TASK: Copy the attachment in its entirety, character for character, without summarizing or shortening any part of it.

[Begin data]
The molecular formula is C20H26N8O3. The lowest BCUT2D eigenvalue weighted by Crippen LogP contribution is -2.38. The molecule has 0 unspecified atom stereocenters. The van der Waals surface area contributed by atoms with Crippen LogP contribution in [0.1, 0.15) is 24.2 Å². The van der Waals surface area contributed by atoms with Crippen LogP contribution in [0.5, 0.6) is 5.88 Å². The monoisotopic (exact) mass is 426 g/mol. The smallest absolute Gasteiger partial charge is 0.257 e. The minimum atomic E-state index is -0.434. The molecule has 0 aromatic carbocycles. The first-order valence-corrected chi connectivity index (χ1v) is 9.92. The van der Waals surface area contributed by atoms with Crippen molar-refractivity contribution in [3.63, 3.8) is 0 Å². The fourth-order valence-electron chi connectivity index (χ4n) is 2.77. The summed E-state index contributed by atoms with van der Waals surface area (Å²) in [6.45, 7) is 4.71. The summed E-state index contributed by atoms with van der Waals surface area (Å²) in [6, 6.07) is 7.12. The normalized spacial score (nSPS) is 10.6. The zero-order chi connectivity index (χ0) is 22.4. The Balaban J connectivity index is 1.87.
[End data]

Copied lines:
The molecular formula is C20H26N8O3. The lowest BCUT2D eigenvalue weighted by Crippen LogP contribution is -2.38. The molecule has 0 unspecified atom stereocenters. The van der Waals surface area contributed by atoms with Crippen LogP contribution in [0.1, 0.15) is 24.2 Å². The van der Waals surface area contributed by atoms with Crippen LogP contribution in [0.5, 0.6) is 5.88 Å². The monoisotopic (exact) mass is 426 g/mol. The smallest absolute Gasteiger partial charge is 0.257 e. The minimum atomic E-state index is -0.434. The molecule has 0 aromatic carbocycles. The first-order valence-corrected chi connectivity index (χ1v) is 9.92. The van der Waals surface area contributed by atoms with Crippen molar-refractivity contribution in [3.63, 3.8) is 0 Å². The fourth-order valence-electron chi connectivity index (χ4n) is 2.77. The summed E-state index contributed by atoms with van der Waals surface area (Å²) in [6.45, 7) is 4.71. The summed E-state index contributed by atoms with van der Waals surface area (Å²) in [6, 6.07) is 7.12. The normalized spacial score (nSPS) is 10.6. The zero-order chi connectivity index (χ0) is 22.4. The Balaban J connectivity index is 1.87.